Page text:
India’s media, entertainment sector set to double by 2017

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March 13, 2013

India’s entertainment industry is set to double to $30.6 billion by 2017. The television sector is the best performing, growing by 12.5 percent year-on-year.

Indian Bollywood actress Maryam Zakaria preforms in Mumbai on March 8, 2013

March 13, 2013

India’s entertainment industry is set to double to $30.6 billion by 2017. The television sector is the best performing, growing by 12.5 percent year-on-year.

Indian Bollywood actress Maryam Zakaria preforms in Mumbai on March 8, 2013

India's media and entertainment sector is set to double in size in the next five years to reach 1,661 billion rupees ($30.6 billion) by 2017, a study said Tuesday.

Despite a slowdown in the Indian economy, the industry is being driven by growth in regional media, upcoming elections, a strong film industry and digitization, according to the report by global consultancy group KPMG.

The sector grew by 12.6 percent to 821 billion rupees in 2012 from 2011 and is expected to see a growth rate of 11.8 percent this year, it said.

Television remains the dominant segment, despite the huge popularity and turnover of the Bollywood film industry.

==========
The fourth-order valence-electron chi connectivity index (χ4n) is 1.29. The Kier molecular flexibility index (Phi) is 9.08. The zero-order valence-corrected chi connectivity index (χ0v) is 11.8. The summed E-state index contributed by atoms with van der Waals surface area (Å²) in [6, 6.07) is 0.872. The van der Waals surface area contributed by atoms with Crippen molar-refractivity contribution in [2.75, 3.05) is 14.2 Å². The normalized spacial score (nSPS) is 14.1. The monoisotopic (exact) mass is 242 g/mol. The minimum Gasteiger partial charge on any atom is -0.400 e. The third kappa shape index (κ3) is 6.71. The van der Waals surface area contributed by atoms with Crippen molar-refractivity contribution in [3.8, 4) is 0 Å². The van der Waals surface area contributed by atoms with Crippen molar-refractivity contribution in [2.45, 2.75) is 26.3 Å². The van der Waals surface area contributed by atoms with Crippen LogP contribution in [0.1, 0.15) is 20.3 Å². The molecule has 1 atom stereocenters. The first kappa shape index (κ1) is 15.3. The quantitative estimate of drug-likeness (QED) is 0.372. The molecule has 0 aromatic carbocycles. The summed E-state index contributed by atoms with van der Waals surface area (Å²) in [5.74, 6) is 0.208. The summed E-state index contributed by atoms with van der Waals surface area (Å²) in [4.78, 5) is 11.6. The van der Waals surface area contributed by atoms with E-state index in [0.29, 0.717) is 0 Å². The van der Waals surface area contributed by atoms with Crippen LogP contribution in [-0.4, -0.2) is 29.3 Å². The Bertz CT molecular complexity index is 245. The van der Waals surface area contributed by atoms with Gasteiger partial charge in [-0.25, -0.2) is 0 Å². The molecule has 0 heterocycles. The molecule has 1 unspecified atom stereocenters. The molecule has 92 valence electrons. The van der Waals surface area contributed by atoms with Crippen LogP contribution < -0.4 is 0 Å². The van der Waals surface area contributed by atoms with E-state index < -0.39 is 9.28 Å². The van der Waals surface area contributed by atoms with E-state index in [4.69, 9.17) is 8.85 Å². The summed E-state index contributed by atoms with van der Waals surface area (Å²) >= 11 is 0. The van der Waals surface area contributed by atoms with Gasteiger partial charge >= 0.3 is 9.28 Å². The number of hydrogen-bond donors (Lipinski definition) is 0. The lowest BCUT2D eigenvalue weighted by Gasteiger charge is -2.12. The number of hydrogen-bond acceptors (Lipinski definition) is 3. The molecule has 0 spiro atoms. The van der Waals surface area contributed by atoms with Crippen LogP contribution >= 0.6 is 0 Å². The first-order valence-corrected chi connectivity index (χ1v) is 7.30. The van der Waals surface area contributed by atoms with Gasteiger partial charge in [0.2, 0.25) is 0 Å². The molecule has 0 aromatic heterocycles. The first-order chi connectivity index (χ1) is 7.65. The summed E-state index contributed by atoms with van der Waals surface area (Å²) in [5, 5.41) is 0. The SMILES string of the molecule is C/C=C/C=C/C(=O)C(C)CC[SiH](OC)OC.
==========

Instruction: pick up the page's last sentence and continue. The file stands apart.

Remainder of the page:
The television sector grew by 12.5 percent year-on-year in 2012 to 370.1 billion rupees, print – the second-largest sector – was up 7.3 percent at 224.1 billion rupees and films were up 21.0 percent to 112.4 billion rupees.

"In 2012, the economic slowdown hit the industry hard – especially advertising revenue," said the report.

"However, many seeds of positive change were sown this year," it said, pointing to the beginning of the industry's digital transformation, including the roll-out of cable digitization.

The report was released in conjunction with the Federation of Indian Chambers of Commerce and Industry (FICCI) at an annual conference on media and entertainment in Mumbai.

Opening the event, FICCI's media and entertainment committee chairman Uday Shankar said efforts to curb free speech in India were among the biggest challenges that threatened to derail the industry's growth.

"We are not far from a point where someone's sneeze or a cough on a television show will be a source of offence and outrage for many," Shankar said.

"What makes it worse is that increasingly the democratic institutions have more patience for those who promote intolerance."


Courtesy: AFP

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